Here is the beginning of Alyssa Milano’s article on election reform at USA Today:
I attended Supreme Court Justice Brett Kavanaugh’s confirmation hearing by the Senate Judiciary Committee last year to stand in solidarity with victims everywhere who had been ignored or who had their stories silenced by those in power.
Because, after all, Kavanaugh’s nomination to the court was a debate about power — not just about Kavanaugh’s, but also about whose interests are being served on our nation’s highest court and by our political system. Dark money special interests — organizations that do not need to disclose their donors — spent millions of dollars to help ensure Kavanaugh was confirmed because they knew he’d be a reliable vote to further concentrate power in this country, while making it harder for everyone else to be heard.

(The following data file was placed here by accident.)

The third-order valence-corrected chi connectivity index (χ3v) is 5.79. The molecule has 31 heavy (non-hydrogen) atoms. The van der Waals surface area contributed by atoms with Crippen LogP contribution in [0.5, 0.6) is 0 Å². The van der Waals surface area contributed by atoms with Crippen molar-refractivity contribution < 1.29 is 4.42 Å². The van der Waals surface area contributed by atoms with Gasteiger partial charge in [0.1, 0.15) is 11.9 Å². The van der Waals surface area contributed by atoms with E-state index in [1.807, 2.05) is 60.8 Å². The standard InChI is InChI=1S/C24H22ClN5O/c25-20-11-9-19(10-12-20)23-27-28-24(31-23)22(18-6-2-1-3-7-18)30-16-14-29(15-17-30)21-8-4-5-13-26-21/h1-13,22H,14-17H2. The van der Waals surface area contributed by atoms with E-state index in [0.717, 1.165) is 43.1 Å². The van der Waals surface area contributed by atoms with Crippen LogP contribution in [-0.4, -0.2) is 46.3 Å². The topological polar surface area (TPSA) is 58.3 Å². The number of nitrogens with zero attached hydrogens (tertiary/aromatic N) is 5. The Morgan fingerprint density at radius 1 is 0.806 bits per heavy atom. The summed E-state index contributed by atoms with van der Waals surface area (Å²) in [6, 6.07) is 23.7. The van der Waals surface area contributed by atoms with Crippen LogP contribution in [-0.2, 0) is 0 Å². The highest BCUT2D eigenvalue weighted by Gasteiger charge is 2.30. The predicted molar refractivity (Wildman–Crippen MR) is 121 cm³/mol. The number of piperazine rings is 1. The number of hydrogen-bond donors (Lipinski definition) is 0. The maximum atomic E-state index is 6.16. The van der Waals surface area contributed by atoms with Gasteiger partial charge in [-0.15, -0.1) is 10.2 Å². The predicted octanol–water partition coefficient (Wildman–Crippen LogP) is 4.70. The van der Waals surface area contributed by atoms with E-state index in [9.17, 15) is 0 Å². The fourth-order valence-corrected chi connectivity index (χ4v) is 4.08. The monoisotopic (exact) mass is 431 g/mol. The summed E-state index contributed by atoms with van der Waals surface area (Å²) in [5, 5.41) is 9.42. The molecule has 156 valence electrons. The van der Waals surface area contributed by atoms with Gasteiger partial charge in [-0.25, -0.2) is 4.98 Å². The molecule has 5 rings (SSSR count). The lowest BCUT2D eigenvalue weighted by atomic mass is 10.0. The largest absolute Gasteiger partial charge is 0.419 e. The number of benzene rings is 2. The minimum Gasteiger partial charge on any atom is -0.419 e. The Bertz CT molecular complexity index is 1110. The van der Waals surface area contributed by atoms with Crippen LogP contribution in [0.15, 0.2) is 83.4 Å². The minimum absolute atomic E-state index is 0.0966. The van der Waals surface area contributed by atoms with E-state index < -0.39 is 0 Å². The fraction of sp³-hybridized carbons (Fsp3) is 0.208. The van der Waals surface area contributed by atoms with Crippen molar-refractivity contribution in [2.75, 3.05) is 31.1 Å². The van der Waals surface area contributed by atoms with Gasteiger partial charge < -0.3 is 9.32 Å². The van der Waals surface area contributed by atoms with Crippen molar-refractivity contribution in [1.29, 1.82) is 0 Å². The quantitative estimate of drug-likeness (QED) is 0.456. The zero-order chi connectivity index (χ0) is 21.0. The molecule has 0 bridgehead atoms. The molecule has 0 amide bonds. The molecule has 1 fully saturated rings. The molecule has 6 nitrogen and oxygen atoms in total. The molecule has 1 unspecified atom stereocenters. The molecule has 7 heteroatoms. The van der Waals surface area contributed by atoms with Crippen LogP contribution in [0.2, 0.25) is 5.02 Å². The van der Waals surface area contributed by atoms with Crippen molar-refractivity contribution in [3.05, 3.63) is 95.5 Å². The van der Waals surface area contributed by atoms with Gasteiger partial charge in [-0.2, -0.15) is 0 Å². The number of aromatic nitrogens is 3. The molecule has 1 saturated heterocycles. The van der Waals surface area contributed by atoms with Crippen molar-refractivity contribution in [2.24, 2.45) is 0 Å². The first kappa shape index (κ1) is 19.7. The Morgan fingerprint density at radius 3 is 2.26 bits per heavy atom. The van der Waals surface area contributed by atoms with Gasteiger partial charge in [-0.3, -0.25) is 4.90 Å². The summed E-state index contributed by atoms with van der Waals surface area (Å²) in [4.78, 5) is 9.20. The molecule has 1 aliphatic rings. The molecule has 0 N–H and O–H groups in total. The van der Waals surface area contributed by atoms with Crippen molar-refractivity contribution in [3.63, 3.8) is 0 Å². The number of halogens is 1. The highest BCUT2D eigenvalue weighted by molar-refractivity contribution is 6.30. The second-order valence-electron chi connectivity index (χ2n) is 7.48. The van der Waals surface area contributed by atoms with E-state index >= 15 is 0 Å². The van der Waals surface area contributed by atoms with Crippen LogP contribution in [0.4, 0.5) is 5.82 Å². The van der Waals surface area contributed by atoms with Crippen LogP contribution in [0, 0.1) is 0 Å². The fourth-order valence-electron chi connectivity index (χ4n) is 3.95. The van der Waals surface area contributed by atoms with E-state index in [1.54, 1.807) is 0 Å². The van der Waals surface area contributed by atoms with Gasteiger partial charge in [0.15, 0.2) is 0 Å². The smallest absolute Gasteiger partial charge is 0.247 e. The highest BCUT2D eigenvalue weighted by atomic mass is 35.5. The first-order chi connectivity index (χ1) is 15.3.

Whether it’s giving men who are credibly accused of sexual assault the benefit of the doubt without regard to the dignity of survivors, prioritizing the profits of Big Pharma over patients desperately in need of prescriptions they can’t afford, or giving massive tax cuts to the wealthy while hard-working families struggle to make ends meet, the root of all these problems is an imbalance of power designed to protect the wealthy and corporations that bankroll our elected officials.
Click here for her full write-up. Also see our complete collection of Celebrity Politics articles. In the democratic world where popular artists and other thinkers are free to criticize government, celebrities have often gone into politics. Celebrities represent a pool of potential political candidates who are usually self-made individuals and, at the very least, not related to previous politicians.
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